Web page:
Tuesday, February 28, 2006

happy fat tuesday

hello all,

Just finished classes for the day. I am going home to eat and SLEEP because I am exhausted from last night. We went to a studio of a local artist to silkscreen teeshirts, and it took forever!! Some of the designs were complicated (including mine) so three of us were there until 11 at night (we got there at 3 in the afternoon). Oops, have to go... here are some pictures of my family enjoying Carnivales and tousing me in baby powder and shoe polish:

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Monday, February 27, 2006

Quechua is crazy

Helloo, I just took my first Quechua exam! It was pretty hard but I understood most of it. My post from Friday didn't show up for some reason, so here it is:

Beautiful Friday... just finished my morning classes. Carolina Margaret and I are going out to lunch and then to pick up my new boots! You can get custom made leather boots here for very cheap. Hopefully they will look good. So yesterday the Shaman was a total bust! The guy we were going to see is so well known that he was completely booked with people. We kindof hung around this town, saying hello to people in Quechua, but it was obvious that we were wasting our time. Our Quechua teachers found another guy to go to... and he was really rude and was giving us all bad vibes. He read someones "fortune" from coca leaves and it was totally ridiculous. You will find love... you will work... blablabla. So we left, unenlightened, maybe we can see the real shaman another day. I'm glad its Friday, we are going to eat in the center of the city where there are lots of great restaurants. We have class from 3-5, and then its the weekend! Tonight I'm going to see Man du Mond yet again. Don't have too much to report... Oh ill put up some pics!

we had coca ice cream the other day, it was delicioso:

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three sexy women at Sachaywaman:

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large white Jesus at Sachaywaman:

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So that was Friday. Today is Monday, and I'm pretty wiped out from the weekend. Friday night we went to our favorite bar, Km. 0, to see Man du Mond yet again. The band caught on to the fact that my favorite song of theirs is their cover of "Where is my Mind?" by the Pixies. So when they were going to play, the drummer was like, and now Marcella, from the Estados Unidos, came all the way just to sing this song! and I was like uhh, okay! So I sang a song with the band. Check it out:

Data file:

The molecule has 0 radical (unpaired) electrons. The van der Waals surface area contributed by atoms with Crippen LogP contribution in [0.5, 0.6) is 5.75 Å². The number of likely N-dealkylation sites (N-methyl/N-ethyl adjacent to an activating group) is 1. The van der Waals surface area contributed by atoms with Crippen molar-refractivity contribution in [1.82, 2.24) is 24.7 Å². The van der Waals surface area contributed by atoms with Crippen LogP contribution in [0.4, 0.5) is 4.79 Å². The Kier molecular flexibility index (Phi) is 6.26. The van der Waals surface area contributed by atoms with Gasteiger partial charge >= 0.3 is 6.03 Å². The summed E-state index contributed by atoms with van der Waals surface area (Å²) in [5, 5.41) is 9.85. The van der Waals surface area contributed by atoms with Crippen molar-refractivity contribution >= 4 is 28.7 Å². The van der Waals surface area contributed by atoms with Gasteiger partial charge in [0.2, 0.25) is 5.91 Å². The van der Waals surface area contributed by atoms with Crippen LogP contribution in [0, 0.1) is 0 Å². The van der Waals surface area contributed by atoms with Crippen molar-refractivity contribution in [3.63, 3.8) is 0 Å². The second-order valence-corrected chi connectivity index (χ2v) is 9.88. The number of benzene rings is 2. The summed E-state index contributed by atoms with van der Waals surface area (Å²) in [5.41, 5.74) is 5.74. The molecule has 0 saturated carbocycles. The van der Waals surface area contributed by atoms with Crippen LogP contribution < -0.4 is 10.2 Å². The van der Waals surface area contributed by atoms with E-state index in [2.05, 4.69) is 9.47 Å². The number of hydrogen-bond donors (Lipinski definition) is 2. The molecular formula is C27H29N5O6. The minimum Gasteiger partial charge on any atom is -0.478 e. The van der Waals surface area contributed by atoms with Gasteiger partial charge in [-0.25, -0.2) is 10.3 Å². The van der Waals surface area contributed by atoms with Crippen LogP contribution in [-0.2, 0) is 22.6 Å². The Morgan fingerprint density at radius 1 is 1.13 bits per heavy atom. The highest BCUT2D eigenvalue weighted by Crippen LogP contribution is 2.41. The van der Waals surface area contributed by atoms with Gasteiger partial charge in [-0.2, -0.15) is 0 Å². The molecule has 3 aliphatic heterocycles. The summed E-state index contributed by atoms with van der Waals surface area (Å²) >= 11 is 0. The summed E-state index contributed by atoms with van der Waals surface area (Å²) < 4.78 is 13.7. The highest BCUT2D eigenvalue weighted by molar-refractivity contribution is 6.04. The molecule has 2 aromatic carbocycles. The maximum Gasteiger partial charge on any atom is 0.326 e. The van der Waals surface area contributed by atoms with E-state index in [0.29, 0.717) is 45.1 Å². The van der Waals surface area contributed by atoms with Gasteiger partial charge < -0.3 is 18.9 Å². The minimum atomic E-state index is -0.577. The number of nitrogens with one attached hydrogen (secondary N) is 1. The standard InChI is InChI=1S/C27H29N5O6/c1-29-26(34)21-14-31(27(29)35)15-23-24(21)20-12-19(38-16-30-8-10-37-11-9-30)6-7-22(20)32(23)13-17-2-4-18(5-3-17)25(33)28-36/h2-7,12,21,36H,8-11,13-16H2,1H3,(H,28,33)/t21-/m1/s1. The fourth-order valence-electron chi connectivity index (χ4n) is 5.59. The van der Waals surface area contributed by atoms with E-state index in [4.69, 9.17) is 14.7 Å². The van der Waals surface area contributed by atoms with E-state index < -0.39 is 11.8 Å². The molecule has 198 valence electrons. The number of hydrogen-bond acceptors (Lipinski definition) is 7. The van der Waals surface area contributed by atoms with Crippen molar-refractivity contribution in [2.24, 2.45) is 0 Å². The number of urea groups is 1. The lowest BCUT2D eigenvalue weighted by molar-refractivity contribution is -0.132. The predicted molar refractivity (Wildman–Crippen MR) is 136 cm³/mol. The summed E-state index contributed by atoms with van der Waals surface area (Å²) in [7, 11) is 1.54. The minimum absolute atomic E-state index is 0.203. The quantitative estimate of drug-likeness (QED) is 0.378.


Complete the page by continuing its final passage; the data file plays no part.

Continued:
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It was really fun. Saturday I slept late, and played Carnivales with Flor Tatiana. Saturday night we went to a concert at an alternative school run by this guy that we met, Yuri. The school is really great, and all of the kids are from the campo, they walk about an hour or two every day to go to school. I am going to volunteer at the school when I have free time. The kids sang with Man du Mond, and it was great.

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Then we all went out to a chicheria (a place that sells chica, an alcoholic drink that is made out of fermented corn, very tasty). Yuri took us to a part of town that we have not been to yet, much more local than anything I have seen yet. The chiceria was in the back of a courtyard of a really cool old house that is owned by an artist. There is art hanging everywhere, inside and outside. We were in a totally random place and we ran into one of our professors, Joe was randomly there (a guy on my program), and the host brother of another guy on my program. It was bizarre. It was fun, and we all left with confetti in our hair for carnivales. I went out to dinner with Dani and Caro, and we had some delicious pizza. Again we went back to Km. 0 for yet another Man du Mond concert, and then we all went out dancing at a discoteca. Got home way too late, and my friend slept over because she forgot her key. Sunday was the end of Carnivales, and we all went to Plaza de Armas to play. I went with Margarita, Carolina, and Dani, and we went equipped with four large bags full of globos, water balloons. We left soaked, covered in foam, and pink powder. It was a lot of fun. Apparently next Sunday there will be more, even though I am told Carnivales is over. I don't really understand.

Last night I had to study Quechua for our exam today. It seems like whenever my family parties, I have to study or sleep. I decided that this time I would take a study break and join them for a little bit. They were all drinking beer, singing and dancing, and putting baby powder on everyones face. I left completely powdered, it was a lot of fun. Okay our Quechua teacher wants to chat, more later.